Professor Adrian Podoleanu: Head of Applied Optics Group
Non-invasive imaging of tissue, especially optical coherence tomography and confocal microscopy; optical sensing; fast optoelectronics.
Dr Mark Price: Lecturer in Space Science
Experimentally based and computer modelling of hypervelocity impacts relevant to the evolution of solar system bodies.
Dr Jorge Quintanilla: Lecturer/SEPnet Fellow in Condensed Matter Theory
Quantum condensed matter and materials physics; spontaneous Fermi surface deformations in strongly correlated quantum matter; unconventional pairing in superconductors; complementarity between cold atom and condensed matter experiments; proximity effect in magnetic nano-structures; design of new quantum information-based neutron scattering and cold atoms probes of strongly correlated quantum matter, and novel topological excitations in frustrated magnets.
Dr Christopher Shepherd: Lecturer in Forensic Science
Ballistics with a particular emphasis on the application of modern techniques to interrogate the wounding potential of different projectiles on the human body for forensic applications.
Professor Michael Smith: Professor of Astronomy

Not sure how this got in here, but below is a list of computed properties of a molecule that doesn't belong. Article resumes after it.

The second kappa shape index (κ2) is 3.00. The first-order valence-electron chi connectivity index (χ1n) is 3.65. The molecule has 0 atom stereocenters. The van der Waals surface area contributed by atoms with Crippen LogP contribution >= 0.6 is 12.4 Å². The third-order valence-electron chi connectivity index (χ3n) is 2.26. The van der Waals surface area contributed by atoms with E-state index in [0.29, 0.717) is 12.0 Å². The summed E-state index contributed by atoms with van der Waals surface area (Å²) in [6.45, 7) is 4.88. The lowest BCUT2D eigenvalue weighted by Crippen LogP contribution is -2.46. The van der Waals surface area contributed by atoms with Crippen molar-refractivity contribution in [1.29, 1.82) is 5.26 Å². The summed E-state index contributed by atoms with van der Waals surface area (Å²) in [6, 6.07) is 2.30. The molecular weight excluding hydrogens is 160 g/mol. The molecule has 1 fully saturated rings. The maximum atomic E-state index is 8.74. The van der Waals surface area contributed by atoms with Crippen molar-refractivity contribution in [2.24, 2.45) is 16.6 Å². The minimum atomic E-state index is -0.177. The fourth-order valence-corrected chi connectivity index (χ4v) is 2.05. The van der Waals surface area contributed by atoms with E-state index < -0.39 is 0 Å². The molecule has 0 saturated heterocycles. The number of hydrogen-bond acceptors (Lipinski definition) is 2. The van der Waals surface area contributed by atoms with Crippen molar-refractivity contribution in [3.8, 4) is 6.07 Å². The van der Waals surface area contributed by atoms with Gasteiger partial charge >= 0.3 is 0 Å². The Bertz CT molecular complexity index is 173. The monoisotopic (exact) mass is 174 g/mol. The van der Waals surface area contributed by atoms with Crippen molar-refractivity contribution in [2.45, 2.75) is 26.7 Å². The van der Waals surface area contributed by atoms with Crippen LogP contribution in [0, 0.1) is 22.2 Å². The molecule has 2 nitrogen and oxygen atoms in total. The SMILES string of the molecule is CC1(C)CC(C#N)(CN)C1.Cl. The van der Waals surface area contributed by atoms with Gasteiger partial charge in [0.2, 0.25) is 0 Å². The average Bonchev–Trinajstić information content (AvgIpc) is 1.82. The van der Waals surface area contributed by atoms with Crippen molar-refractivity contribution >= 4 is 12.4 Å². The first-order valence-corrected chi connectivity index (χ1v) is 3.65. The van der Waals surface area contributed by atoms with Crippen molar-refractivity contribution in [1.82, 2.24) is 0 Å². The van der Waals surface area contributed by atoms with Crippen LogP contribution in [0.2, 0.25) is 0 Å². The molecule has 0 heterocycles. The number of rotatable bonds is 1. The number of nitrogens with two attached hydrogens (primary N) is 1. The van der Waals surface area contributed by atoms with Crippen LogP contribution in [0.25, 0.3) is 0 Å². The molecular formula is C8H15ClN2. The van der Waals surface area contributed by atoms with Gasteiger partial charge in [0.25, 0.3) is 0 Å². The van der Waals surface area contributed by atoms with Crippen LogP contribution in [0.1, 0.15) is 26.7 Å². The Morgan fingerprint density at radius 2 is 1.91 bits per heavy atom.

Star formation; molecular clouds; evolution of galaxies; astrophysical simulation; simulation; shock waves; planetary nebulae. Recent publications include: Astrophysical Jets and Beams (2012).
Dr Chris Solomon: Reader in Physics
Image processing and reconstruction; facial modelling, encoding and synthesis; facial composites, forensic image analysis. Recent publications include: Fundamentals of Digital Image Processing: A Practical Approach with Examples in Matlab (co-author, 2010).
Professor Paul Strange: Professor of Physical Sciences
First principles calculation of the properties of condensed matter; the electronic and magnetic properties of rare earth materials, superconductors, carbon and other nanotubes; superatom materials. Recent publications include: Relativistic Quantum Mechanics: With Applications in Condensed Matter and Atomic Physics (2008).
Professor Michael Went: Professor of Chemistry and Forensic Science
Chemistry of co-ordinated alkynes; new chelating and macrocyclic ligands with phosphine, thioether and ether donor groups; synthesis of new radiopharmaceuticals; forensic analysis.
T: +44 (0)1227 827272
Director of Graduate Studies
School of Physical Sciences,
University of Kent, Canterbury,
Kent CT2 7NH,UK
T: +44 (0)1227 823759
F: +44 (0)1227 827558
How to apply